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FriendFinder hack: Over 400 million accounts of dating and porn sites exposed
Thousands of government and military email accountants were found in the database.
The account information of over 412 million FriendFinder users has been compromised in a colossal breach that raided six of the adult-dating company’s databases.
FriendFinder Networks host a range of adult-oriented websites that offer a range of services, from dating to livestream sex chat. The massive leak exposes the usernames, member information, email addresses, passwords and IP addresses of millions of past and current users.
Among the user information are over 5,000 government registered email addresses, 78,000 military email addresses and information on over 15 million un-purged deleted accounts stretching back 20 years.
It’s feared that this information, now available on dark web marketplaces, could be used by criminals to potentially identify individuals and target them for extortion or phishing—especially given the nature of the services that FriendFinder provides.
In a statement to the Daily Dot, a FriendFinder Network spokesperson said the company has taken “several steps to review the situation and bring in the right external partners to support our investigation.” The company says its investigation is “ongoing” and will “continue to ensure all potential and substantiated reports of vulnerabilities are reviewed and if validated, remediated as quickly as possible.”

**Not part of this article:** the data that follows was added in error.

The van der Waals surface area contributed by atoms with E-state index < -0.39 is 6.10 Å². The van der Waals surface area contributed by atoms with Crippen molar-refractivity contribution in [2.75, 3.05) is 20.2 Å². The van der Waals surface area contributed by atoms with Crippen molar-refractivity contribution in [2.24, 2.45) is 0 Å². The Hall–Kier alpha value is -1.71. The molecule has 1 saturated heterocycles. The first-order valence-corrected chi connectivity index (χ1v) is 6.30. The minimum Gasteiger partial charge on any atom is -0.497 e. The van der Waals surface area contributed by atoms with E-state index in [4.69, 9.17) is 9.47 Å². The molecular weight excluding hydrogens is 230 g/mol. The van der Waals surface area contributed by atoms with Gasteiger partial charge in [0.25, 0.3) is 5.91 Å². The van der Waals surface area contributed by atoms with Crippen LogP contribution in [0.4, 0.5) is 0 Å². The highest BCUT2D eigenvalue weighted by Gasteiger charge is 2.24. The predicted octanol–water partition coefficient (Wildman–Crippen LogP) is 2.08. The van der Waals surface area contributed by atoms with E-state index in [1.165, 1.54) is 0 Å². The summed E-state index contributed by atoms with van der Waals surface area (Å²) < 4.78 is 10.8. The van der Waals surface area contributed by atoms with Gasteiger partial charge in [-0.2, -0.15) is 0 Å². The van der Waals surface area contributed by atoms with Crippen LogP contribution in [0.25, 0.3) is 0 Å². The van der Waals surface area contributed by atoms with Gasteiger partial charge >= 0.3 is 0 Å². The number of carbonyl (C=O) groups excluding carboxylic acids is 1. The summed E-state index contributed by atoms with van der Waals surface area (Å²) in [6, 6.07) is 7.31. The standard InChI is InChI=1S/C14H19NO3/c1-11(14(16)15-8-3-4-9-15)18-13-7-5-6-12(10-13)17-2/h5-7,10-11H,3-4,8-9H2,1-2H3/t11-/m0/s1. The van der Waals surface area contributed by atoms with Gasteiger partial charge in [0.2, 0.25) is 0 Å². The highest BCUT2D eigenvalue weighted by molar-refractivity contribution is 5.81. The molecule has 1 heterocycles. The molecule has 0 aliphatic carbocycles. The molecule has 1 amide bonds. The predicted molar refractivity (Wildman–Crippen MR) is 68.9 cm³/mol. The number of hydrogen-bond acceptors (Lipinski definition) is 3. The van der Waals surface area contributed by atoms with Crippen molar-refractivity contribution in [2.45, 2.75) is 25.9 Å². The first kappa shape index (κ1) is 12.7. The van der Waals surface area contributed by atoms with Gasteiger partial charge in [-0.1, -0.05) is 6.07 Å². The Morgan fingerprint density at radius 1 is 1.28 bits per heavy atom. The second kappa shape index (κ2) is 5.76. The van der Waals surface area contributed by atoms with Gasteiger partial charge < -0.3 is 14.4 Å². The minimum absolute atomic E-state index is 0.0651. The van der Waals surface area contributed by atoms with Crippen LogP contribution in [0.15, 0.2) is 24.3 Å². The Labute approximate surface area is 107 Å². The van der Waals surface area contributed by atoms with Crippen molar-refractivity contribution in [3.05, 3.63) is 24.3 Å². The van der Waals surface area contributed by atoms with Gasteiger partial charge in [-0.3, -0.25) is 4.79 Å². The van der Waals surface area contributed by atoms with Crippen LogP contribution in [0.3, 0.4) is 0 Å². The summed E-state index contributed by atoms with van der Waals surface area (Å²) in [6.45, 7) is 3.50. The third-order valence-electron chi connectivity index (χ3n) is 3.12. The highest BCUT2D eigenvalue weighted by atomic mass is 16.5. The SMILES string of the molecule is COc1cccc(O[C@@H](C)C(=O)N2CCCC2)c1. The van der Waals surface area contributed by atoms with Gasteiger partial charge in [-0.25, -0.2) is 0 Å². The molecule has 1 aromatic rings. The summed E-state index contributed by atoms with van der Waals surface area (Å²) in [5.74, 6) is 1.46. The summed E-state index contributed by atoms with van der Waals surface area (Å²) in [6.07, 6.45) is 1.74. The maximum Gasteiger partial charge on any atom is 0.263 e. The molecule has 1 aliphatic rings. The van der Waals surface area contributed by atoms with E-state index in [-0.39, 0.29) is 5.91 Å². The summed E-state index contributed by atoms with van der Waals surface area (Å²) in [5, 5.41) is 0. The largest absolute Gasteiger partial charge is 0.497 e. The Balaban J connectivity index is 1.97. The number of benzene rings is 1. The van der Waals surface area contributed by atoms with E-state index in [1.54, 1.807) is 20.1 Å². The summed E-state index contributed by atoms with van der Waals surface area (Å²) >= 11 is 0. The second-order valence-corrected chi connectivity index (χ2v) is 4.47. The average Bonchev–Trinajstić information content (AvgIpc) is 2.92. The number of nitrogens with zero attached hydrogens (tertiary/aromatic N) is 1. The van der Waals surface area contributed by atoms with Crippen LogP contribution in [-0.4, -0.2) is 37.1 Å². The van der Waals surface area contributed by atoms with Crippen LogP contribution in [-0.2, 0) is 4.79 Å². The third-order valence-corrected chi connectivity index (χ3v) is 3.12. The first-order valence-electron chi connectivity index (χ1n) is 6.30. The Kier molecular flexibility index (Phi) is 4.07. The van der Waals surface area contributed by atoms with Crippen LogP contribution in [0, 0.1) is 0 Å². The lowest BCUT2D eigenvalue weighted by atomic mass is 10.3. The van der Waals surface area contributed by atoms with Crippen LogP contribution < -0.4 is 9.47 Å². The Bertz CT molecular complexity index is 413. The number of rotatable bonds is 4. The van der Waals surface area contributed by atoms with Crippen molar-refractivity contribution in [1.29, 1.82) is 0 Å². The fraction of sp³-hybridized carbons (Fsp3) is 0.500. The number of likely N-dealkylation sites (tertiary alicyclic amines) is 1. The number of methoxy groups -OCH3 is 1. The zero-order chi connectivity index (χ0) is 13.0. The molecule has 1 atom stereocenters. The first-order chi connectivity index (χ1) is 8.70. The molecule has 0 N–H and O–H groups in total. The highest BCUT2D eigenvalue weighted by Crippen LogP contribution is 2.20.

Security researchers at LeakedSource disclosed the scope of the hack in a blog published on Sunday. Without publicly publishing the data, the researchers verified that 339 million users of the AdultFriendFinder service, which markets itself as the “world’s largest sex and swinger community”, were affected. A further 72 million accounts belong to users of FriendFinder’s other adult-oriented verticals, including Cams.com, Stripshow.com, iCams.com, and Penthouse.
The vulnerability had been pointed out by a security researcher known as 1×0123, or Revolver, in mid-October. Posting screenshots on a since-suspended Twitter feed, 1×0123 identified a Local File Inclusion exploit. It was this vulnerability that is alleged to have resulted in the hack.
The vulnerability meant that sensitive login information of millions of users had been stored mostly in plaintext, and in some places encrypted with a dated SHA-1 hash function. The SHA-1 algorithm is not considered secure by current cryptographic standards.
ZDNet was able to independently verify the authenticity of LeakedSource’s report after being given access to a sample of the leaked database. After contacting a number of email addresses, individuals confided that they were or had been account holders at one of the FriendFinder websites and one remarked that he was “unsurprised” by the breach.
Of course, the skepticism is not unwarranted because this is not the first time that FriendFinder has succumbed to a serious hack. In May 2015, over 3.5 million of the company’s users had their data stolen in a hack reminiscent of that which adult-dating site Ashley Madison suffered. However, this latest breach exceeds all others in sheer size.
FriendFinder Network has vowed to provide more information into the breach if it becomes available.
Update: 10:55am CT, Nov. 14: Added comment from FriendFinder Network.
David Gilmour is a reporter who specializes in national politics, internet culture, and technology. He previously covered civil liberties, crime, and politics for Vice.